43Seborrheic dermatitis treatment Antidandruff shampooKetoconazole (Nizoral), selenium sulfide, zinc pyrithione (Head & Shoulders) shampoosLather, leave on 10 minutes, rinse3-5 times weekly until under controlLow-potency topical steroid (e.g. desonide) for flaresUse BID for 1-2 weeks for flaresCan also use topical ketoconazole or ciclopirox, or topical pimecrolimus
44Seborrheic dermatitis (scalp) Severe scalp seborrheic dermatitis may need topical steroids; adjust to severity, patient ethnicityTriamcinolone spray BID for flaresFluocinolone in peanut oil (DermaSmooth™)Wet scalp; leave on 8 hours then wash outIf wash hair daily, apply at night with shower capIf not, use a little oil each morningClobetasol foam daily after shower if severeTowel dry and apply directly to damp scalp
45A note on postinflammatory hypopigmentation Some patients heal with light spots from any rashStigma may be caused by fear of infectious diseasesSocial impact can be more severe than original rashPigmentation may return slowlyIt is important to treat rashes aggressively to avoid this if possible
47Case Four: HistoryHPI: Damien Gonsalves is a 8-year-old boy who presents with light spots on his face.PMH: had “eczema” as infant and young childAllergies: noneMedications: noneFamily history: brother with asthma, mother has seasonal allergic rhinitisSocial history: lives at home with parents; student in second gradeROS: negative
49Case Four: QuestionDamien has hypopigmented patches on his cheeks bilaterally. The most likely diagnosis is:Pityriasis albaSeborrheic dermatitisTinea versicolorVitiligo
50Case Four: Question Answer: a Damien has hypopigmented patches on his cheeks bilaterally. The most likely diagnosis is:Pityriasis alba (atopic history supports this)Seborrheic dermatitis (usually more central)Tinea versicolor (rarely occurs on the face)Vitiligo (would be depigmented, not hypopigmented)
51Pityriasis albaPityriasis alba is a mild form of atopic dermatitis of the face in childrenAs in all atopic dermatitis, the first goal is moisturizationUse of sunscreens minimizes tanning, thereby limiting the contrast between involved and normal skinIf moisturization and sunscreen do not improve the hypopigmentation, consider low strength topical steroid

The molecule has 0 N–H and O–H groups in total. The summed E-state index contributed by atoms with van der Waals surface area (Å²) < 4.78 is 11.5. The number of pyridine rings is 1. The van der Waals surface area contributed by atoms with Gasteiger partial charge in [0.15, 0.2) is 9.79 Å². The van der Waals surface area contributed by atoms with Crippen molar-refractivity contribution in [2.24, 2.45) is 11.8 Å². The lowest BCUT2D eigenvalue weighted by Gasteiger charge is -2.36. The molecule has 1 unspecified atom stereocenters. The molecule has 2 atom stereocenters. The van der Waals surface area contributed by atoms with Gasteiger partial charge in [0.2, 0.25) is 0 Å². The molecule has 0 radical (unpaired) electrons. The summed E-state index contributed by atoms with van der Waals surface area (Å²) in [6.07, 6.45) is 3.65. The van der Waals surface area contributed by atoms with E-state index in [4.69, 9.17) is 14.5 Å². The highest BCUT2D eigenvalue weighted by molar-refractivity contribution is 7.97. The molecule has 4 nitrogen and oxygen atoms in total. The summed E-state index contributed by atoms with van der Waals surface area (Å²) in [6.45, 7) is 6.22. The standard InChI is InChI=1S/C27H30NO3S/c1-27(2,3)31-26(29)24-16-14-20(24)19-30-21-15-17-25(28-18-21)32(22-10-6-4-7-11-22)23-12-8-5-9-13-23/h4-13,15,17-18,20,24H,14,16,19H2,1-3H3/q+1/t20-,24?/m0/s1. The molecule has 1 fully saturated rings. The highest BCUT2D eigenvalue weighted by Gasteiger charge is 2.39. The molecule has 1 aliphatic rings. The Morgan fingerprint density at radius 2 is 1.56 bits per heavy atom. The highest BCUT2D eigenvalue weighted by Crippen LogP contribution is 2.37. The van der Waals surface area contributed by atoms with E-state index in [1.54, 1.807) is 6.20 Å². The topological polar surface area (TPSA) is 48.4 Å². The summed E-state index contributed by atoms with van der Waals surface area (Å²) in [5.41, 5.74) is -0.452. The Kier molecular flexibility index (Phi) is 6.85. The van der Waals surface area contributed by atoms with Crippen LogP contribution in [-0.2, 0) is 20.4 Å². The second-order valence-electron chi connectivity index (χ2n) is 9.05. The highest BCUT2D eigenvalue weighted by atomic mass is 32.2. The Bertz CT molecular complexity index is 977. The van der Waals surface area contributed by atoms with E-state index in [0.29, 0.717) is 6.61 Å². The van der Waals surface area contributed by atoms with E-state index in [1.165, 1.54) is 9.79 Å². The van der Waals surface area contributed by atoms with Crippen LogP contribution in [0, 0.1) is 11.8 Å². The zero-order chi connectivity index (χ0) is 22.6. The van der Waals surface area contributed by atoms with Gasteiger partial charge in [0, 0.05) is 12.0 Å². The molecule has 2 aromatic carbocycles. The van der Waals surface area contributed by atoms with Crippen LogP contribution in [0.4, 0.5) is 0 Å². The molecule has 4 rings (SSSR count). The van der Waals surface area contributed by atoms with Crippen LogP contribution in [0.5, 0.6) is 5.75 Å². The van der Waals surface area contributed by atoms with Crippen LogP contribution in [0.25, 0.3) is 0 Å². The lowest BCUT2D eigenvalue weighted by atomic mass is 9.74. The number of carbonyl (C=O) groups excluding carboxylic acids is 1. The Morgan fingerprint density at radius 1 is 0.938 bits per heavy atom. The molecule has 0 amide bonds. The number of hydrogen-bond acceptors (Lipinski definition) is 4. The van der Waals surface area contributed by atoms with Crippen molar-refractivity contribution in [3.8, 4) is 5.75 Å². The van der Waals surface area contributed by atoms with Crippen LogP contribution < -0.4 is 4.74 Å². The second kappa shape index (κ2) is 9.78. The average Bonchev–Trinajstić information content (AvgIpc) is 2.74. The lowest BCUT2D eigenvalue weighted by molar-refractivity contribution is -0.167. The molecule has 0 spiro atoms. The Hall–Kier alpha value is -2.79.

52Common light rashes Vitiligo Tinea versicolor Seborrheic dermatitis Pityriasis alba
53Comparing common light rashes FaceTrunkArms, LegsNotesSeborrheic dermatitisXCentral faceGreasy scaleTinea versicolor+KOH positiveVitiligoDepigmented (“bone white”) on Woods light examPityriasis albaHistory of atopy
54Take Home Points: Light Rashes Vitiligo is totally depigmented (“bone white”) on Wood’s light examinationHypopigmented macules on the upper back and chest should be scraped for KOH exam to rule out tinea versicolorHypopigmented patches on the central face with greasy scale are usually seborrheic dermatitisHypopigmented patches on the face of atopic children are usually pityriasis alba; reassure parents and encourage use of sunscreen and moisturizersPotent corticosteroids can cause hypopigmentation, so be aware of that when prescribing or injecting, and warn patients of this possible side effect when appropriate
55AcknowledgementsThis module was developed by the American Academy of Dermatology Medical Student Core Curriculum Workgroup fromPrimary author: Patrick McCleskey, MD, FAAD.Peer reviewers: Timothy G. Berger, MD, FAAD; Peter A. Lio, MD, FAAD; Jennifer Swearingen, MD; Sarah D. Cipriano, MD, MPH.Revisions: Patrick McCleskey, MD, FAAD.Last revised April 2011.
56ReferencesBerger T, Hong J, Saeed S, Colaco S, Tsang M, Kasper R. The Web- Based Illustrated Clinical Dermatology Glossary. MedEdPORTAL; Available from:Habif TP. Clinical Dermatology: a color guide to diagnosis and therapy, 4th ed. New York, NY: Mosby; 2004.Layton AM, Cunliffe WJ. Minocycline induced skin pigmentation in the treatment of acne—a review and personal observations. J Dermatol Treatment 1989;1:9-12.Lio PA. Little white spots: an approach to hypopigmented macules. Arch Dis Child Pract Ed 2008;93:Marks Jr JG, Miller JJ. Chapter 13. White Spots (chapter). Lookingbill and Marks’ Principles of Dermatology, 4th ed. Elsevier; 2006:Wolverton SE. Systemic drugs for infectious diseases (Chapter 5) and Topical Antifungal Agents (Chapter 29). Comprehensive Dermatologic Drug Therapy, 2nd ed. Elsevier; 2007: 80-99,